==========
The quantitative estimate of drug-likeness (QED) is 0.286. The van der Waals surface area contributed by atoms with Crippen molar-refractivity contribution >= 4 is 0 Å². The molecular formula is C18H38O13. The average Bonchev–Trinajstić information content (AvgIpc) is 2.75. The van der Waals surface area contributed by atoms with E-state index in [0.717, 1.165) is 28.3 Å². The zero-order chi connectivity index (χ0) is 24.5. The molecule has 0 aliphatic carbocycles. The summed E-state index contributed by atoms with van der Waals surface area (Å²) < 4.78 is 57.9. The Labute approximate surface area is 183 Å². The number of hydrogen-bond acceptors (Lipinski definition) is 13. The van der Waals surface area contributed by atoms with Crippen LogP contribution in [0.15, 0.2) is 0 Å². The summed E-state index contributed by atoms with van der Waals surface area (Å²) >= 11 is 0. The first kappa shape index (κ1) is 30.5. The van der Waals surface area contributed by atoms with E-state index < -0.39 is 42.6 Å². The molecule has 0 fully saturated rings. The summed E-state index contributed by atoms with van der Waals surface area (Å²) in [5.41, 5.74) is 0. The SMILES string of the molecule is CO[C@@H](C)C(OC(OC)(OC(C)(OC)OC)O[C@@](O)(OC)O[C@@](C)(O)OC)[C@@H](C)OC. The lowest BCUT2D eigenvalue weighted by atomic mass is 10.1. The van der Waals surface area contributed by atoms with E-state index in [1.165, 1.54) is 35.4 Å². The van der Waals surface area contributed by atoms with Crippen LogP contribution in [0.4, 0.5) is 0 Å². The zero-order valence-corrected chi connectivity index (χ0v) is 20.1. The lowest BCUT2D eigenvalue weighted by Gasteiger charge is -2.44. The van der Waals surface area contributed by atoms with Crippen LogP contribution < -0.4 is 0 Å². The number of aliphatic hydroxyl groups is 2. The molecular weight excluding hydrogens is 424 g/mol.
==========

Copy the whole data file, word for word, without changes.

The quantitative estimate of drug-likeness (QED) is 0.286. The van der Waals surface area contributed by atoms with Crippen molar-refractivity contribution >= 4 is 0 Å². The molecular formula is C18H38O13. The average Bonchev–Trinajstić information content (AvgIpc) is 2.75. The van der Waals surface area contributed by atoms with E-state index in [0.717, 1.165) is 28.3 Å². The zero-order chi connectivity index (χ0) is 24.5. The molecule has 0 aliphatic carbocycles. The summed E-state index contributed by atoms with van der Waals surface area (Å²) < 4.78 is 57.9. The Labute approximate surface area is 183 Å². The number of hydrogen-bond acceptors (Lipinski definition) is 13. The van der Waals surface area contributed by atoms with Crippen LogP contribution in [0.15, 0.2) is 0 Å². The summed E-state index contributed by atoms with van der Waals surface area (Å²) >= 11 is 0. The first kappa shape index (κ1) is 30.5. The van der Waals surface area contributed by atoms with E-state index < -0.39 is 42.6 Å². The molecule has 0 fully saturated rings. The summed E-state index contributed by atoms with van der Waals surface area (Å²) in [5.41, 5.74) is 0. The SMILES string of the molecule is CO[C@@H](C)C(OC(OC)(OC(C)(OC)OC)O[C@@](O)(OC)O[C@@](C)(O)OC)[C@@H](C)OC. The lowest BCUT2D eigenvalue weighted by atomic mass is 10.1. The van der Waals surface area contributed by atoms with E-state index in [1.165, 1.54) is 35.4 Å². The van der Waals surface area contributed by atoms with Crippen LogP contribution in [0.4, 0.5) is 0 Å². The zero-order valence-corrected chi connectivity index (χ0v) is 20.1. The lowest BCUT2D eigenvalue weighted by Gasteiger charge is -2.44. The van der Waals surface area contributed by atoms with Crippen LogP contribution < -0.4 is 0 Å². The number of aliphatic hydroxyl groups is 2. The molecular weight excluding hydrogens is 424 g/mol.